Understanding Hand Sanitizers for Parents and Kids | Biodermis.com Biodermis

Understanding Hand Sanitizers for Parents and Kids | Biodermis.com

It’s no news that children get dirty quickly because they are constantly playing outside and touching things with their hands. Children are taught from a young age by their parents, teachers, and other adult figures that keeping their hands clean can keep them from getting sick and spreading germs. Now more than ever, during the time of COVID, children and adults alike are urged to wash their hands and carry sanitizer with them wherever they go. While it’s a good thing that we are becoming more health conscious, it’s also important to be aware of how to safely and productively use sanitizers.

In this article, we will take an in depth look at hand sanitizers so that you can make an informed decision of what to look out for and how to best use them.

All about hand sanitizers

It’s important to note that washing your hands with soap and water should never be replaced with using hand sanitizers. Hand sanitizers don’t eliminate everything. Soap and water are more effective at removing common illness-causing germs such as norovirus, clostridium difficile, and cryptosporidium. Hand-washing is also effective at removing harmful chemicals like pesticides and heavy metals like lead. Hand sanitizers, on the other hand, are useful when you are on the go and have no other cleaning alternatives.

Alcohol-based sanitizers are the most effective at eliminating harmful pathogens and are considered an essential medicine by the World Health Organization (WHO). Alcohol has been used as an antiseptic as early as the 1300s and has been extensively studied since the 1800s. Sanitizers may contain different variations of alcohol including isopropyl alcohol, ethanol (ethyl alcohol), or n-propanol. Sanitizers that contain 60% to 95% alcohol are the most effective for sanitation purposes. They do a good job of working against many varieties of microorganisms including most bacteria and viruses, but are ineffective against spores (fungus and algae).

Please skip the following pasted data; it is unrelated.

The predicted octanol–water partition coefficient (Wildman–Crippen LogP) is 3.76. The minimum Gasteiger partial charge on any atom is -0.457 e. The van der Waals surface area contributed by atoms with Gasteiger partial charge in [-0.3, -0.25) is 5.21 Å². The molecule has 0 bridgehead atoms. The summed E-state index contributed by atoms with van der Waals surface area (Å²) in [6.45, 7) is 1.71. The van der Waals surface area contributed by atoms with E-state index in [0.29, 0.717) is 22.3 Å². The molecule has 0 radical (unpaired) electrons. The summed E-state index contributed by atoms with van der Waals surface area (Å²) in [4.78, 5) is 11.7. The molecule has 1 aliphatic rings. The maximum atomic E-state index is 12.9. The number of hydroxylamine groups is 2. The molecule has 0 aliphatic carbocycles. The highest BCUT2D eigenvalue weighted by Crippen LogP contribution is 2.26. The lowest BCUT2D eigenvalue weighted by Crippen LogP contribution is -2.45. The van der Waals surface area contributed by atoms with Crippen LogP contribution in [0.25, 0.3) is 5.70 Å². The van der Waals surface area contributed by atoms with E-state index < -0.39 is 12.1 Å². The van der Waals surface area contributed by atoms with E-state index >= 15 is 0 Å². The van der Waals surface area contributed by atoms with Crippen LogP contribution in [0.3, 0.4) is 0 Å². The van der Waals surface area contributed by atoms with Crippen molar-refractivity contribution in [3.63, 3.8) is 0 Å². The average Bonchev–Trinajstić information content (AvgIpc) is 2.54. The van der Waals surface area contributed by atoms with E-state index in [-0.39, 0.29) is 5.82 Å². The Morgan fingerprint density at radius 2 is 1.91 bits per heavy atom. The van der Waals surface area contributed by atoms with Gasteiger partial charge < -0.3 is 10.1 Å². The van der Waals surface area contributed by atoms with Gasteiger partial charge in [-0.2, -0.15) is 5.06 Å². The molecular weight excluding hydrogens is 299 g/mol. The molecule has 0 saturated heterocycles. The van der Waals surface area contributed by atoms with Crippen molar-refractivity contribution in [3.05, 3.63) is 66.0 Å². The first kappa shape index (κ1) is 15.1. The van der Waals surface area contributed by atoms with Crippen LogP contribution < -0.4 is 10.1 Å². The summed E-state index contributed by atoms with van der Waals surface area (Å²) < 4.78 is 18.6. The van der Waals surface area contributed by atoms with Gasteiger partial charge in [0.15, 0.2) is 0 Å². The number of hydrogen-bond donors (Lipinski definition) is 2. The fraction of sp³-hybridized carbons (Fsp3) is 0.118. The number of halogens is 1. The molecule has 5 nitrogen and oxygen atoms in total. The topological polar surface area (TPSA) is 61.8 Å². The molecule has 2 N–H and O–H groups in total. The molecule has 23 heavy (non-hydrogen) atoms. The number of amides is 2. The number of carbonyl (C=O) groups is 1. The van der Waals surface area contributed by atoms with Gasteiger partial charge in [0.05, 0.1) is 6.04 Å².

Sanitizers that contain fragrances are not encouraged by the medical community because they may cause allergic reactions or contact dermatitis. Some brands of sanitizers include glycerol or other compounds meant to combat the effects of alcohol drying out the skin. It should be noted that even with the inclusion of moisturizing compounds, the excessive use of sanitizers can still severely dry out the skin. If your skin is dry to the point of cracking, the alcohol in sanitizer can cause pain and a temporary burning sensation. For this reason, it is wise to use a separate moisturizer in conjunction with sanitizers to keep your skin from becoming dehydrated.

The use of hand sanitizers by young kids does not come without some risk and parents should educate their children on proper use. To get the most out of a sanitizer, one should apply a sufficient amount to one hand and proceed to rub it on the entire surfaces of both hands. Wait for it to completely dry before touching food or other objects. Consumption of sanitizer or use around the face and eyes should be avoided. However, the benefits of using sanitizers far outweigh the risks. With proper education and use, sanitizers can be the most effective tool you have for fighting many illness-causing germs.

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